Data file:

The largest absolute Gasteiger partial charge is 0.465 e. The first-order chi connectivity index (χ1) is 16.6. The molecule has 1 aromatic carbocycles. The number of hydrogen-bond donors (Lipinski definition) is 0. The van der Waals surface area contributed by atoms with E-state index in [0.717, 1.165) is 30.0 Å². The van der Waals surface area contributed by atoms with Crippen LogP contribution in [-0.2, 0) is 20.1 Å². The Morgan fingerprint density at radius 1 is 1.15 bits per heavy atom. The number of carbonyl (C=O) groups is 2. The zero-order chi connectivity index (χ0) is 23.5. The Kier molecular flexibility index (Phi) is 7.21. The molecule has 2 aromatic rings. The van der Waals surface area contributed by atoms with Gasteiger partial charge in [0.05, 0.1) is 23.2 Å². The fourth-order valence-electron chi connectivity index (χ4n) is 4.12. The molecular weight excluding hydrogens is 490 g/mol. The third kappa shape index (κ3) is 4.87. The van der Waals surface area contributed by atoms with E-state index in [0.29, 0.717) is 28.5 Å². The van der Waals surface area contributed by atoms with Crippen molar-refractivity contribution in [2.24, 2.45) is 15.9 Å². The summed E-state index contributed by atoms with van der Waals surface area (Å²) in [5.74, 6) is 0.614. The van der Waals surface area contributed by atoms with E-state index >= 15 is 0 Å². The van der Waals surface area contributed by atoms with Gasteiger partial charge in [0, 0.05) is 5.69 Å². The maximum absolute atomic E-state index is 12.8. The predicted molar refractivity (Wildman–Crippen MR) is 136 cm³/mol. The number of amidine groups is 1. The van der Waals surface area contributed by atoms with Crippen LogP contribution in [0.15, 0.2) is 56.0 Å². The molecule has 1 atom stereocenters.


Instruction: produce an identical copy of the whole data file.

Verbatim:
The largest absolute Gasteiger partial charge is 0.465 e. The first-order chi connectivity index (χ1) is 16.6. The molecule has 1 aromatic carbocycles. The number of hydrogen-bond donors (Lipinski definition) is 0. The van der Waals surface area contributed by atoms with E-state index in [0.717, 1.165) is 30.0 Å². The van der Waals surface area contributed by atoms with Crippen LogP contribution in [-0.2, 0) is 20.1 Å². The Morgan fingerprint density at radius 1 is 1.15 bits per heavy atom. The number of carbonyl (C=O) groups is 2. The zero-order chi connectivity index (χ0) is 23.5. The Kier molecular flexibility index (Phi) is 7.21. The molecule has 2 aromatic rings. The van der Waals surface area contributed by atoms with Gasteiger partial charge in [0.05, 0.1) is 23.2 Å². The fourth-order valence-electron chi connectivity index (χ4n) is 4.12. The molecular weight excluding hydrogens is 490 g/mol. The third kappa shape index (κ3) is 4.87. The van der Waals surface area contributed by atoms with E-state index in [0.29, 0.717) is 28.5 Å². The van der Waals surface area contributed by atoms with Crippen molar-refractivity contribution in [2.24, 2.45) is 15.9 Å². The summed E-state index contributed by atoms with van der Waals surface area (Å²) in [5.74, 6) is 0.614. The van der Waals surface area contributed by atoms with E-state index >= 15 is 0 Å². The van der Waals surface area contributed by atoms with Gasteiger partial charge in [0, 0.05) is 5.69 Å². The maximum absolute atomic E-state index is 12.8. The predicted molar refractivity (Wildman–Crippen MR) is 136 cm³/mol. The number of amidine groups is 1. The van der Waals surface area contributed by atoms with Crippen LogP contribution in [0.15, 0.2) is 56.0 Å². The molecule has 1 atom stereocenters.